The Committee also took final action on HB 2208, which would authorize licensed out-of-state physicians with a telemedicine waiver issued by the State Board of Healing Arts to practice telemedicine in Kansas, amend the disciplinary authority of the Behavioral Sciences Regulatory Board, and modify licensure and temporary permit requirements of professional counselors, social workers, marriage and family therapists, addiction counselors, psychologists and master’s level psychologists. The Committee made several amendments to the bill, including insertion of language from HB 2066 concerning the practice of telemedicine by out-of-state licensed physicians, and passed it favorably out of Committee.

Senate Public Health and Welfare Committee
(Sen. Richard Hilderbrand, Chair)

On Wednesday, February 17, the Committee held a hearing on Senate Bill (SB) 129, which would provide for the licensure of dental therapists. Proponents, including representatives from the Kansas Dental Hygienist's Association, practicing dental hygienists and Oral Health Kansas, stated that creating the dental therapist licensure would improve access to oral health care in the state, particularly in underserved areas and for underserved populations, such as those with Medicaid coverage. Opponents included representatives from the Kansas Dental Association (KDA) and practicing dentists, who expressed concern about patient safety and indicated that other states that have added dental therapists have not increased access to care in underserved areas.

Committee members asked questions about the types of supervision included in the bill; a requirement for supervising dentists to accept Medicaid; the number of states that currently have dental therapists; the number of dental hygienists who have pursued existing higher-level care permits; whether dental therapists would improve access in rural areas; whether the price of a service changes based on whether it is provided by a dental therapist or a dentist; liability insurance; why KDA opposes the bill when it supported a similar bill in 2018; how dentist shortages are being addressed currently; and why dental hygienists would choose to pursue a dental therapist licensure.

On Thursday, February 18, the Committee held a hearing on SB 174, the companion bill to HB 2256, which would allow APRNs to practice without a CPA. The hearing included a similar slate of proponents, neutral conferees and opponents as the hearing on February 17 in the House Health and Human Services (HHS) Committee. Committee members asked questions about why CPAs are difficult to obtain; whether this is only an issue for APRNs who want to practice independently; whether the cost a patient pays to receive a service differs if the service is provided by a physician versus an APRN; whether physician assistants (PA) have to have an agreement with physicians to practice; whether PAs will want a similar change in the future; whether PAs and medical students take courses together when in school; whether current relationships between APRNs and physicians would change without the requirement of a collaborative practice agreement; what type of diagnoses the bill would allow APRNs to provide; and whether APRNs would be able to prescribe controlled substances under the bill.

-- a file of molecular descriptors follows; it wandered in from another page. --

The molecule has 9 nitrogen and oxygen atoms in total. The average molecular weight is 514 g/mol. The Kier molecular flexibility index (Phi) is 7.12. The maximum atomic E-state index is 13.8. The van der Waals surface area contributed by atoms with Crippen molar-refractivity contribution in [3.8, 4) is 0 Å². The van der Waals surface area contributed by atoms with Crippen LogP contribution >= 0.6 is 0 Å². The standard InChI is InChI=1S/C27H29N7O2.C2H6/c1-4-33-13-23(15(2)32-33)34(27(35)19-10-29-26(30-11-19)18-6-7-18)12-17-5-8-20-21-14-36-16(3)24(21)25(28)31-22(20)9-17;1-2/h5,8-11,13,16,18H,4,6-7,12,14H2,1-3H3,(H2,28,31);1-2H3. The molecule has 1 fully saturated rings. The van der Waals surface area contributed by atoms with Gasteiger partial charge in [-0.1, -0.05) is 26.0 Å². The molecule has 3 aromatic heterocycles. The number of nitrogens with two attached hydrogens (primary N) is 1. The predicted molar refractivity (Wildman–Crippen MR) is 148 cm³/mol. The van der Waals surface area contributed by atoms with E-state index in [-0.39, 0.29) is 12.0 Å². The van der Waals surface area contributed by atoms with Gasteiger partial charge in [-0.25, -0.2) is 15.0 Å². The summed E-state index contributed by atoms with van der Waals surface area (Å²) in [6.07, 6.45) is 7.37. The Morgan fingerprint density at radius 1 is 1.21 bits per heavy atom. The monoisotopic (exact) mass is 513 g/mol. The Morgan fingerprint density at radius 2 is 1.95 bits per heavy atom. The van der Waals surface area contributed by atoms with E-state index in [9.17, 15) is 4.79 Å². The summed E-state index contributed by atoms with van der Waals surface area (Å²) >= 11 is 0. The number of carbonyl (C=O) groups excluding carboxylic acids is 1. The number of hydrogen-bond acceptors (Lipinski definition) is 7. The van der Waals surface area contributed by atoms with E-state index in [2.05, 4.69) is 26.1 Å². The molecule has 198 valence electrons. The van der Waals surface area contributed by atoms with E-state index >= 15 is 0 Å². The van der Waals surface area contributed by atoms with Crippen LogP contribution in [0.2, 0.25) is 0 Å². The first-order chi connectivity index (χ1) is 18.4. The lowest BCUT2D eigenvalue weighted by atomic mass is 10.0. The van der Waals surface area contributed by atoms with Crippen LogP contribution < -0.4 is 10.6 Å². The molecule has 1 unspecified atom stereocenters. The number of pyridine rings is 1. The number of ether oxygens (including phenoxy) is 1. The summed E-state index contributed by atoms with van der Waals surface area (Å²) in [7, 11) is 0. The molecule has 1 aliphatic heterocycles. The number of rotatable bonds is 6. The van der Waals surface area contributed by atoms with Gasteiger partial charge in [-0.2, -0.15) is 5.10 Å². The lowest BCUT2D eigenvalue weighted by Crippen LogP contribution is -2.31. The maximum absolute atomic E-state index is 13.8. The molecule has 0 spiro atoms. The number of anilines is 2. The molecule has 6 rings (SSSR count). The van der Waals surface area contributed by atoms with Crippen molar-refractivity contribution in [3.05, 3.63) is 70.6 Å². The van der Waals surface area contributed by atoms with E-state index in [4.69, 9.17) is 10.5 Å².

On Friday, February 19, the Committee held a hearing on SB 175, the companion bill to HB 2261, which would provide for the licensure of REHs. The hearing included a similar slate of proponents as the hearing on February 16 in the House HHS Committee, with no neutral or opponent testimony provided. Committee members asked questions about how reimbursement would occur under the REH model; whether hospitals that move to the REH model would be able to later revert back to being a CAH or prospective payment system hospital; why the bill includes language requiring insurers to provide benefits for services rendered at an REH; and the impact the REH model would have on maternal care, including prenatal care, post-partum care and delivery services.

House Children & Seniors
(Rep. Susan Concannon, Chair)

On Wednesday, February 17, the Committee held a hearing on HB 2345, which would establish the Office of the Child Advocate for children's protection and services within the legislative branch. Proponents of the bill, including representatives from community-based organizations, private citizens, former foster youth, social workers, child advocacy organizations and the Missouri (MO) Child Advocate, discussed the benefits of an independent pair of eyes, an independent voice for children and support for frustrated family members. Neutral testimony from Tanya Keys, Deputy Director, Kansas Department for Children and Families (DCF), stated the agency's support for the bill but requested the office be housed under the Department of Administration instead of the Legislature. This change would align with 21 out of 22 states with similar positions (Nebraska houses their child welfare ombudsman in the legislative branch) and would simplify information sharing and start up. Ms. Keys also stated that DCF would need to provide three full time equivalents from the agency to support this new position. Committee members asked questions about how a private citizen would interact with this office and whether the office would be helpful. The members asked Kelly Schultz, the MO Child Advocate, about information sharing, accountability, tensions around confidentiality and having enough latitude as a part of the executive branch.

House Social Services Budget
(Rep. Will Carpenter, Chair)

On Monday, February 15, the Committee began its hearing on the DCF budget. For fiscal year (FY) 2021, DCF requests $793.1 million ($348.6 million State General Funds (SGF)) and the Governor recommends it receive $817.2 million ($348.9 million SGF). For FY 2022, the agency requests $776.7 million ($355.5 million SGF) and the Governor recommends it receive $3.1 billion ($1.3 billion SGF), which assumes Executive Reorganization Order (ERO) 47 combining KDADS and DCF is approved. DCF Secretary Laura Howard then provided agency testimony on the DCF budget and responded to questions related to caseloads, temporary assistance for needy families (TANF) cash assistance caseloads, work requirements for TANF, modernizing the child welfare system, and child support program funding.